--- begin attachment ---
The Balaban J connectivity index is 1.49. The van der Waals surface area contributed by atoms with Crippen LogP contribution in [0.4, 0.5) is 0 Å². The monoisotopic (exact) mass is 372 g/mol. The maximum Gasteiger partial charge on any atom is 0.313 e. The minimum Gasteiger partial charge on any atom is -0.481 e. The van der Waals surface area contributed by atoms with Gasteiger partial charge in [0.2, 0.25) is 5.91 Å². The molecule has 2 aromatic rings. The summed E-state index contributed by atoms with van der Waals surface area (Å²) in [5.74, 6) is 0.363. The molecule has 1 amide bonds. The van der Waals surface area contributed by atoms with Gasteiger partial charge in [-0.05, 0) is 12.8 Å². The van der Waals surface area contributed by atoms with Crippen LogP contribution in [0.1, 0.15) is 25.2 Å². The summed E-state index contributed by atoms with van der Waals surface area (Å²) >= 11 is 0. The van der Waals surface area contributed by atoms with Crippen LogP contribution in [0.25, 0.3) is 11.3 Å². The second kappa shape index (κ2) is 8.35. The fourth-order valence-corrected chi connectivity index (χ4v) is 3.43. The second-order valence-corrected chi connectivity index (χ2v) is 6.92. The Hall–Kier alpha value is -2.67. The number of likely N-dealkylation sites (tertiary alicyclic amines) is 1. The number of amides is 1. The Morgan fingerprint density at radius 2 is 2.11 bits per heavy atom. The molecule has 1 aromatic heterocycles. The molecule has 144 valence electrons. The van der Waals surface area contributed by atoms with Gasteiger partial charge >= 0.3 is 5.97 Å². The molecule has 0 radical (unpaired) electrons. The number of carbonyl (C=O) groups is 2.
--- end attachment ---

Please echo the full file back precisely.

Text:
The Balaban J connectivity index is 1.49. The van der Waals surface area contributed by atoms with Crippen LogP contribution in [0.4, 0.5) is 0 Å². The monoisotopic (exact) mass is 372 g/mol. The maximum Gasteiger partial charge on any atom is 0.313 e. The minimum Gasteiger partial charge on any atom is -0.481 e. The van der Waals surface area contributed by atoms with Gasteiger partial charge in [0.2, 0.25) is 5.91 Å². The molecule has 2 aromatic rings. The summed E-state index contributed by atoms with van der Waals surface area (Å²) in [5.74, 6) is 0.363. The molecule has 1 amide bonds. The van der Waals surface area contributed by atoms with Gasteiger partial charge in [-0.05, 0) is 12.8 Å². The van der Waals surface area contributed by atoms with Crippen LogP contribution in [0.1, 0.15) is 25.2 Å². The summed E-state index contributed by atoms with van der Waals surface area (Å²) >= 11 is 0. The van der Waals surface area contributed by atoms with Crippen LogP contribution in [0.25, 0.3) is 11.3 Å². The second kappa shape index (κ2) is 8.35. The fourth-order valence-corrected chi connectivity index (χ4v) is 3.43. The second-order valence-corrected chi connectivity index (χ2v) is 6.92. The Hall–Kier alpha value is -2.67. The number of likely N-dealkylation sites (tertiary alicyclic amines) is 1. The number of amides is 1. The Morgan fingerprint density at radius 2 is 2.11 bits per heavy atom. The molecule has 1 aromatic heterocycles. The molecule has 144 valence electrons. The van der Waals surface area contributed by atoms with Gasteiger partial charge >= 0.3 is 5.97 Å². The molecule has 0 radical (unpaired) electrons. The number of carbonyl (C=O) groups is 2.